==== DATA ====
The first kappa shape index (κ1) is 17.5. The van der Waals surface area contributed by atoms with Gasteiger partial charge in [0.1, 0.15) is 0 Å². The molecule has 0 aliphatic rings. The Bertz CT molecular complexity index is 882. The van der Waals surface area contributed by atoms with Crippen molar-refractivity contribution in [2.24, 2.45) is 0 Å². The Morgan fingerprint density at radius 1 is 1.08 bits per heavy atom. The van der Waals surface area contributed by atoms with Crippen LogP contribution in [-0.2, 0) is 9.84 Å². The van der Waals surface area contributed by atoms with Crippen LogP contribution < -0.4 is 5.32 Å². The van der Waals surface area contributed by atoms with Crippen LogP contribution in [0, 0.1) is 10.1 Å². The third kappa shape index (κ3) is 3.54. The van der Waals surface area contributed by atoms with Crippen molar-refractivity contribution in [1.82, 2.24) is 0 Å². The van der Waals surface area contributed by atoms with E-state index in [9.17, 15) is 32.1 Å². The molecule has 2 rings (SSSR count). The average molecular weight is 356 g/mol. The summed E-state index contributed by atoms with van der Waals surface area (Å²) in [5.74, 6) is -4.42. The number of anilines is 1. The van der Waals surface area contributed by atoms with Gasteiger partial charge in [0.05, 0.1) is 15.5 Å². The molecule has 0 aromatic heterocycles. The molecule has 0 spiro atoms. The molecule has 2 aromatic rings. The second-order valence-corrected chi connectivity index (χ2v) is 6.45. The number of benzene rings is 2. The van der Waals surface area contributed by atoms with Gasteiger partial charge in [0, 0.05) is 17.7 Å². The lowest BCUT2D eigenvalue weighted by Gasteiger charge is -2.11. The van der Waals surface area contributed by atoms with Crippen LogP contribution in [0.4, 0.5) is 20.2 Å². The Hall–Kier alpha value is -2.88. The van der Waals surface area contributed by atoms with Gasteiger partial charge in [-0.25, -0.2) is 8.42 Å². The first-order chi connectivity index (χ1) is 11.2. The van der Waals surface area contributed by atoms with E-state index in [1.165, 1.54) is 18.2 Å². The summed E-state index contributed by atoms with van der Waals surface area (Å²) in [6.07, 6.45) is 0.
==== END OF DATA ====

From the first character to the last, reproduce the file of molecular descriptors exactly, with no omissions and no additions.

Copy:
The first kappa shape index (κ1) is 17.5. The van der Waals surface area contributed by atoms with Gasteiger partial charge in [0.1, 0.15) is 0 Å². The molecule has 0 aliphatic rings. The Bertz CT molecular complexity index is 882. The van der Waals surface area contributed by atoms with Crippen molar-refractivity contribution in [2.24, 2.45) is 0 Å². The Morgan fingerprint density at radius 1 is 1.08 bits per heavy atom. The van der Waals surface area contributed by atoms with Crippen LogP contribution in [-0.2, 0) is 9.84 Å². The van der Waals surface area contributed by atoms with Crippen LogP contribution < -0.4 is 5.32 Å². The van der Waals surface area contributed by atoms with Crippen LogP contribution in [0, 0.1) is 10.1 Å². The third kappa shape index (κ3) is 3.54. The van der Waals surface area contributed by atoms with Crippen molar-refractivity contribution in [1.82, 2.24) is 0 Å². The van der Waals surface area contributed by atoms with E-state index in [9.17, 15) is 32.1 Å². The molecule has 2 rings (SSSR count). The average molecular weight is 356 g/mol. The summed E-state index contributed by atoms with van der Waals surface area (Å²) in [5.74, 6) is -4.42. The number of anilines is 1. The van der Waals surface area contributed by atoms with Gasteiger partial charge in [0.05, 0.1) is 15.5 Å². The molecule has 0 aromatic heterocycles. The molecule has 0 spiro atoms. The molecule has 2 aromatic rings. The second-order valence-corrected chi connectivity index (χ2v) is 6.45. The number of benzene rings is 2. The van der Waals surface area contributed by atoms with Gasteiger partial charge in [0, 0.05) is 17.7 Å². The lowest BCUT2D eigenvalue weighted by Gasteiger charge is -2.11. The van der Waals surface area contributed by atoms with Crippen LogP contribution in [0.4, 0.5) is 20.2 Å². The Hall–Kier alpha value is -2.88. The van der Waals surface area contributed by atoms with Gasteiger partial charge in [-0.25, -0.2) is 8.42 Å². The first-order chi connectivity index (χ1) is 11.2. The van der Waals surface area contributed by atoms with E-state index in [1.165, 1.54) is 18.2 Å². The summed E-state index contributed by atoms with van der Waals surface area (Å²) in [6.07, 6.45) is 0.